Operation Moshtarak: Can it succeed?
15,000 Nato and Afghan troops are taking on the Taliban in Helmand. Is it worth the risk?
Four thousand British troops are taking part in Operation Moshtarak, the biggest and most dangerous offensive ever launched against the Taliban since the conflict in Afghanistan began in 2001. The operation was launched in the early hours of Saturday in central Helmand province.
By nightfall, one British soldier and one US marine were reported dead - and the British public have been warned by senior Army officers and by Defence Secretary Bob Ainsworth to expect many more casualties.
So what is the purpose of Operation Moshtarak - and is it worth the risk?
WHAT IS THE OBJECTIVE?A total of 15,000 American, British and Afghan assault troops will attempt to drive the Taliban out of the town of Marjah and surrounding villages in the Helmand River valley.
Marjah is the biggest town in southern Afghanistan under Taliban control and is a well-known centre for roadside bomb making and for the opium poppy trade.
Gen Stanley McChrystal, the overall Nato commander in Afghanistan, and the man who persuaded President Obama to send 30,000 extra US troops to Afghanistan, believes the operation will "send a strong signal that the Afghan government is expanding its security control". Afghan people living in the area will finally be freed from the yoke of Taliban control.
WHAT RESISTANCE CAN THE TROOPS EXPECT?Estimates put the number of Taliban fighters in the town of Marjah at somewhere between 300 and 1,000. But despite the low number, Col Richard Kemp, who commanded forces in Afghanistan in 2006, has warned of heavy fighting.
"The Taliban know the area very well and will have prepared escape routes through tunnels, alleyways or buildings," he said. "There will be a lot of IEDs (improvised explosive devices), a lot of snipers and a lot of hit and run."
Mullah Sharadulldine, a Taliban leader, speaking from within Marjah, told the Financial Times shortly before Operation Moshtarak was launched: "We are well prepared to fight any kind of attacks by the infidels. We also have brave international Mujahadeen beside us."
One Marjah resident told western reporters last week: "They are bringing in people and weapons and planting mines. We know there is going to be a big fight."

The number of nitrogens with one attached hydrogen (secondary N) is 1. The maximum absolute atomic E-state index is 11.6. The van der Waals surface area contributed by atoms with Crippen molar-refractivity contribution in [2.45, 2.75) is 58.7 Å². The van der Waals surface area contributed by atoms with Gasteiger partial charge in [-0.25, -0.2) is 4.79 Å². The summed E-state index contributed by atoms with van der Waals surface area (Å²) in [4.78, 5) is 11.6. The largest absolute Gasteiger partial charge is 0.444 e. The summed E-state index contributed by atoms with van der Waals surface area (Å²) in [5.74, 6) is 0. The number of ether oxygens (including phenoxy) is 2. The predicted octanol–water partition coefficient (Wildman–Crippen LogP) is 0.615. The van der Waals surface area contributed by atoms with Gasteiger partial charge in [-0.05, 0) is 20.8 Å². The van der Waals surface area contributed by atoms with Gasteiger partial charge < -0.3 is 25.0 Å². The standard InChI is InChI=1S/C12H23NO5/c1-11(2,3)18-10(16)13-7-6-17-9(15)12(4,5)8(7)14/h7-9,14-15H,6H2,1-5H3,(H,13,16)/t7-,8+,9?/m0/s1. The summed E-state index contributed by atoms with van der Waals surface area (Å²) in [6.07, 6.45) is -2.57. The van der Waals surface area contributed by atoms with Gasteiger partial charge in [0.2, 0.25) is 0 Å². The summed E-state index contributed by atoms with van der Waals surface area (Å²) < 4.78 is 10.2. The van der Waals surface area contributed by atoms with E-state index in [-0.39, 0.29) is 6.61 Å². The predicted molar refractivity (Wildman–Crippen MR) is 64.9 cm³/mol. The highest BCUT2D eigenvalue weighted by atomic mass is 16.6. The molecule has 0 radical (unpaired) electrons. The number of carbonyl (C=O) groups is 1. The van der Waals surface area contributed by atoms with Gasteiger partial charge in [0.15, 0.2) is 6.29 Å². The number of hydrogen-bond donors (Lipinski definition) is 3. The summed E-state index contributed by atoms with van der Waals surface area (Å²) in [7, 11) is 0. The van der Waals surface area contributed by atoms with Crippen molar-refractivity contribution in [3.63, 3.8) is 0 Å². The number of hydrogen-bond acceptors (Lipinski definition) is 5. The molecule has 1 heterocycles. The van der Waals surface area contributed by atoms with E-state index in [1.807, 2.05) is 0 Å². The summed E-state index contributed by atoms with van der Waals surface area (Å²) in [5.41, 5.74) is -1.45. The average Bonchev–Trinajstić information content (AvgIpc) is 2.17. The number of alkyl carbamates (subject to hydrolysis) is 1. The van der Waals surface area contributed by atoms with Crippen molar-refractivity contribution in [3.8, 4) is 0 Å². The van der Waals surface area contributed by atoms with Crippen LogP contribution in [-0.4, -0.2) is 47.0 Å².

WHAT ABOUT THE AFGHAN CIVILIANS?A series of leaflet drops in early February persuaded many townspeople and villagers to leave the area. Before the operation was launched, provincial officials estimated that 35,000 residents of Marjah had left, out of a population of 80,000.
But many have complained that Nato commanders did not consider the practicalities of moving out. One man heading to Laskhar Gah with his wife, 13 children and assorted grandchildren told the Associated Press agency: "I can stay [away] for one or two weeks. But if I have to leave my agriculture land for months and months, then how will I feed my family?"
WHAT MAKES NATO THINK THIS WILL WORK?The operation is central to McChrystal's counter-insurgency strategy - reduce civilian casualties and convince the local population that the Americans and Nato can protect them.
Maj Gen Nick Carter, the British general in charge of the operation, insists Operation Moshtarak will be different from previous offensives against the Taliban. This time, says Carter, large numbers of newly trained Afghan police, supported by coalition forces, will move in to maintain security and keep the Taliban out for good.
ARE THE AFGHAN POLICE UP TO IT?This is the problem. Many observers, including Army officers, journalists and diplomats, say McChrystal, Carter and other senior commanders are kidding themselves. Many of the fledgling Afghan police are illiterate, many clearly incompetent.
The BBC's security correspondent Frank Gardner, reporting from the regional headquarters in Kandahar in the build-up to Operation Moshtarak, said Nato commanders are aware of the Afghan police's "sometimes dubious reputation" and plan to monitor their performance. Many observers say this does not bode well.
WHY did NATO FOREWARN THE TALIBAN?Nato commanders are convinced that the Taliban insurgency contains "less committed" elements as well as the ideological hardliners willing to lay down their lives for their cause. By advertising Operation Moshtarak, commanders hoped the more
casual insurgent fighters would run rather than choose to stand and fight 15,000 well-armed troops. First indications are that they judged this correctly: many Taliban had fled Marjah by the time US marines entered the town, according to a report in the Sunday Times.
WHAT IS THE RISK OF CASUALTIES?High. Britain's Defence Secretary Bob Ainsworth says the Marjah area is "not a safe environment" and has called on the British public to "hold its resolve".
In the last major offensive involving UK troops - Operation Panther's Claw - 10 soldiers were killed and many seriously wounded. But that operation involved only 350 troops. Col Kemp has warned: "We will probably have to brace ourselves for a large number of casualties."
Other officers fear the Taliban shooting down a Chinook helicopter loaded with British troops.
IS IT WORTH IT? Military commanders, Gen McChrystal chief among them, believe so. A British Army spokesman said: "I think there is a very good chance that this will work. The areas will be cleared, military operations will be followed up by what is actually the important bit of this campaign which is the Afghans delivering security for themselves."
But many independent observers remain highly sceptical - mainly because they do not trust the Afghan police to carry the policy through. Whatever the news from the frontline in the coming days, it may be months before we learn whether McChrystal's strategy was on target. ·
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